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From Gianugo Rabellino <gian...@gmail.com>
Subject Re: Manually specifying a mounted sub sitemap's context
Date Tue, 12 Apr 2005 13:09:05 GMT
On Apr 11, 2005 5:44 PM, Stefano Mazzocchi <stefano@apache.org> wrote:
> I mean, look at you: sitemap via webdav? via JCR170? what's next? SOAP?
> what about describing the sitemap in LDAP directly, you could use
> netinfo to edit it! hmmm, no, wait, what about sitemap via email? you
> post the sitemap attached to an email to a mailing list and then the
> last becomes the published one?

I'll take the offensive bit out, enjoy the ironic part and comment on
the beef. I have always considered Cocoon as a *framework*. Frameworks
are supposed to be horizontal foundations on which vertical layers can
be built. With Cocoon you can build an e-commerce site,  a CMS, a
banking application or an XML middleware: to do so you use the "tools
of the trade", sitemaps, pipelines and all the yadda-yadda.  However,
it very possible (and actually likely) that application's high-level
business rules  don't quite map to a Cocoon sitemap because either a)
all they need is a small subset of the sitemap crop or b) the semantic
equivalence is poor.

Now, let me make you a concrete example: we are currently building an
XML validation server which is supposed to be able to solve a few
issues in the XML validation world for some B2B humpfko. Basically
what we do is provide a sequence of validation steps where you can
define an arbitrary set of schema, relaxng, schematron and the like.
Every validation step is logged separately so that you can spot
problems in the incoming flow, This is clearly a pipeline and Cocoon
is - to me - the right tool for the job. However, this tool has to be
administered day in day out from non Cocoon people, so compare this:

<map:match type="xpath" pattern="/document/[@type='something']">
    <map:generate type="stream"/>
    <map:transform type="msv" src="repo://some-schema.xsd"/>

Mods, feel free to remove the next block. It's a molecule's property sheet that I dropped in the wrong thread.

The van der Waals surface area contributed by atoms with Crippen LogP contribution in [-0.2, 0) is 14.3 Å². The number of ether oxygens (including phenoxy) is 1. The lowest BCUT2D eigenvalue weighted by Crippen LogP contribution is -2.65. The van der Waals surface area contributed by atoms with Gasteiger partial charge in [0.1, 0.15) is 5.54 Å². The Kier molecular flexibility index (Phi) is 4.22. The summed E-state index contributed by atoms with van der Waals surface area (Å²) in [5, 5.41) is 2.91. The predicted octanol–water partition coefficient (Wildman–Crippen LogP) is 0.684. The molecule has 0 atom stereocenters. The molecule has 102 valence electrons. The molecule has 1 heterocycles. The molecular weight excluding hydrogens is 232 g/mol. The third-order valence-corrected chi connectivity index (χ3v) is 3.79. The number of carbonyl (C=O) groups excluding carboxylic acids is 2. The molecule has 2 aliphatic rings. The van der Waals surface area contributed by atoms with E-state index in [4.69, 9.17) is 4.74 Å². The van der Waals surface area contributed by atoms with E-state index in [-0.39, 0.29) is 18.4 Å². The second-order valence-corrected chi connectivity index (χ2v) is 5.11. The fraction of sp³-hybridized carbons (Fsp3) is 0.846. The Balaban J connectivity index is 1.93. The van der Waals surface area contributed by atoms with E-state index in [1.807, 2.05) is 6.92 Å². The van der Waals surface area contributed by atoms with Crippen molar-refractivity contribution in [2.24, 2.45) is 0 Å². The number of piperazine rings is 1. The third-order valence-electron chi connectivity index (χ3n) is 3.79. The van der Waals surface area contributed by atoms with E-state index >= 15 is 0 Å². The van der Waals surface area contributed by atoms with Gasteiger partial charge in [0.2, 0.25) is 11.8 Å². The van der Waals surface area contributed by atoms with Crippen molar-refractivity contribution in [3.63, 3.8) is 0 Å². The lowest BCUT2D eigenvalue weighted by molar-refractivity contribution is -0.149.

<map:transform type="mylogger">
        <map:parameter name="level" value="warning"/>
    </map:transform>
    <map:transform type="schematron" src="repo://some-schematron.sch"/>
    <map:transform type="mylogger">
        <map:parameter name="level" value="error"/>
    </map:transform>
   <map:serialize type="xml"/>
</map:match>

(and consider that this is hidden within the whole sitemap shabang,
with components, resources, views and whatever)

to this:

<select xpath="/document/[@type='something']">
   <validate src="repo://some-schema.xsd" log="warning"/>
   <validate src="repo://some-schematron.error" log="error"/>
</select>

If you were the one having to maintain some 500-ish of these
statements, which format would you prefer? Heck, even I,
notwhitstanding my Cocoon experience, would go for the second option -
also considering how easy it would be to GUI-fy that format.

Now, the second option can be clearly translated into an equivalent
sitemap by means of an almost braindead xslt.  And whether it can be
disputed whether such a sitemap should be generated dynamically or in
an offline way, I don't think that favoring a more domain-oriented
vocabulary for a specific application can be FS. Not, for that matter,
is FS willing to persist such configuration files in places other than
the local filesystem (think clusters). I fail to see how webapp
componentization and blocks are going to solve issues like this one.

Ciao,
-- 
Gianugo Rabellino
Pro-netics s.r.l. -  http://www.pro-netics.com
Orixo, the XML business alliance: http://www.orixo.com
(blogging at http://www.rabellino.it/blog/)

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